Heyneke Meyer (Gallo)
Cape Town – Springbok coach Heyneke Meyer tellingly borrowed the old Morne du Plessis quote in reference to Friday’s World Cup bronze playoff against Argentina at London’s Olympic Stadium (22:00 SA time).
“It’s like kissing your sister,” he reportedly said, stirring memories of a rueful Western Province skipper Du Plessis describing the feeling after arch-rivals Northern Transvaal had earned a late 15-15 share of the spoils in the 1979 Currie Cup final at Newlands; the legendary Bok No 8 never did get to lift the trophy on his own.
Meyer is right in many respects, of course … the “hangover” game for third place between the Boks and Pumas isn’t the most keenly anticipated rugby match in the world, either by players involved (all of them rueing still unpalatably recent semi-final exit) or public.
But in the context of the current year and the increasingly negative climate surrounding a possible — the buzzword remains “likely” – extension of his contract, I would argue that Meyer instead needs to summon a last, vibrant and winning effort from his troops rather than simply pooh-pooh the occasion.
It is still a Test match, will still have a bearing on international rankings, and frankly Bok fans will be more than gatvol if South Africa follow up their brave but ultimately predictable and warranted Twickenham semi defeat to the All Blacks with a sixth defeat this year and third at this RWC alone.
They need to somehow muster the fightback spirit that their 1999 Nick Mallett-era predecessors did, soon after a similarly closely-fought reverse in the last-four phase, to Australia, at the very same Twickenham.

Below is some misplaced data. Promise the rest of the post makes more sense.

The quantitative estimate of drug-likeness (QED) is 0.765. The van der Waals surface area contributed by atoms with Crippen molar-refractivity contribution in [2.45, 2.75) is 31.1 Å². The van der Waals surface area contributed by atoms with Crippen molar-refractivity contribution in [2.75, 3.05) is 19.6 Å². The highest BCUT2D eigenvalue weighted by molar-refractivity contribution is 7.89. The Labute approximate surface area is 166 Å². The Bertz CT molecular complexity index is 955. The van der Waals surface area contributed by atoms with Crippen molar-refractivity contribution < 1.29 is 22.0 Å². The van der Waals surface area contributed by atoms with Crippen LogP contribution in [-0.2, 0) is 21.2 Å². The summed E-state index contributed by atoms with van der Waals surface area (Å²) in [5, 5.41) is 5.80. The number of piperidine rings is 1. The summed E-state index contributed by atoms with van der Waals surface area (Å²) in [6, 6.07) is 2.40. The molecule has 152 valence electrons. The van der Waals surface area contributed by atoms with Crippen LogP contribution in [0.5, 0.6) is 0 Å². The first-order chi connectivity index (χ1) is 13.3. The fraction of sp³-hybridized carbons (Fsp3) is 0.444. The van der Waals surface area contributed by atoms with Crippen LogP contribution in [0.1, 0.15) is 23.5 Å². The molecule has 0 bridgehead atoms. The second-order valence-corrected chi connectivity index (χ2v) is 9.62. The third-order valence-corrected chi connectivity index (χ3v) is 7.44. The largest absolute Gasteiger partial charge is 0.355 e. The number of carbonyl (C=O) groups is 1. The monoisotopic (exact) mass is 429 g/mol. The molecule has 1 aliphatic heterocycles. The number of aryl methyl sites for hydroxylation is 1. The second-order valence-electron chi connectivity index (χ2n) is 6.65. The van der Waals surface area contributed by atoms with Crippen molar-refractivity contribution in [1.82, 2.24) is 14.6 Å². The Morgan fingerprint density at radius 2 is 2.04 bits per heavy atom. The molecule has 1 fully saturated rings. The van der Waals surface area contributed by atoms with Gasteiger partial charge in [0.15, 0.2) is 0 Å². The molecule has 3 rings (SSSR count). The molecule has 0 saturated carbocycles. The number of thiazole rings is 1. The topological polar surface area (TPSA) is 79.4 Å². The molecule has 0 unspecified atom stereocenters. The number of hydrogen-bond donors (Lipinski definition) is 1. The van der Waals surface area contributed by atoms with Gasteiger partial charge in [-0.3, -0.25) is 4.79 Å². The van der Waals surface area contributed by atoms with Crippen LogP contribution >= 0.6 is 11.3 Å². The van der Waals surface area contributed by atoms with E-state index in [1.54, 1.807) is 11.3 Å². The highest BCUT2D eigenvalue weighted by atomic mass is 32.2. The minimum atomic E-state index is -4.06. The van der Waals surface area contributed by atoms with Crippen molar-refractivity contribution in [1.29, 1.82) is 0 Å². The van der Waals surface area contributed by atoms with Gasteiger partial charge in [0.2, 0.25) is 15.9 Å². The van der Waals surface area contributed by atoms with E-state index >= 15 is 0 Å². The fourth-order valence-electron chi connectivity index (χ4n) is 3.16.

After a shorter, five-day turnaround – at least this time it is six – the Boks amassed enough mojo to pip New Zealand 22-18 for bronze in Cardiff and come home to a largely warm, appreciative reception for their tournament effort.
It was probably easier, with the greatest of respect to vastly improved Argentina in the latest instance, for Mallett’s charges to get up for that clash given that it was against their fiercest rivals.
This particular third-place game has rather more of a “no-win” factor attached to it, when you consider that most days the Boks would be expected to prevail against the Pumas anyway.
Only we can’t be quite so flippant in 2015, can we? The scorecard between the two nations stands at 1-1, with the Pumas winning in Durban (Rugby Championship) and the Boks in Buenos Aires (non-Championship).
Just ahead of the traditional Monday update of the World Rugby rankings, following the weekend’s RWC semis, the Boks stood third on the ladder with Argentina breathing right down their necks in fourth.
So at least mathematically, it is difficult to argue that there is nothing at stake on Friday.
With the mood around Meyer so volatile, he could do with triumph at the very least, and ideally a bit of overdue chutzpah and inspiration from the side he puts out as well.
In short, it amounts to an early opportunity – albeit so brutally soon after a definitive loss – for the coach to sow some fresh seeds, if he is really going to get the SARU nod for extended tenure.
He may well have been sounding overly, understandably downbeat about the bronze fixture simply because of the bitter disappointment still swirling on his mind at the media briefing less than an hour after the All Blacks defeat.
It took very senior Bok Victor Matfield, arguably, to put a necessarily alternative perspective on things when he reportedly said: “There is no such thing as a meaningless Springbok game.”
Matfield, who is set to bow out of international combat in what will be his 127th appearance if he takes part, will also be among a few ageing Boks for whom this will be a swansong clash – yet another 2015 defeat would be a slightly bitter, undesirable way to go.
Quite how Meyer will structure his side remains to be seen; it is to be announced on Wednesday evening.
Several men like Eben Etzebeth, Lood de Jager and Schalk Burger have probably played about as much rugby as they can handle at this point (at least as starters), and the game seems the right opportunity to field rarely-used – and presumably fresh and hungry — RWC squad players like Siya Kolisi, Pieter-Steph du Toit and Rudy Paige who will also provide some pointers to the future.
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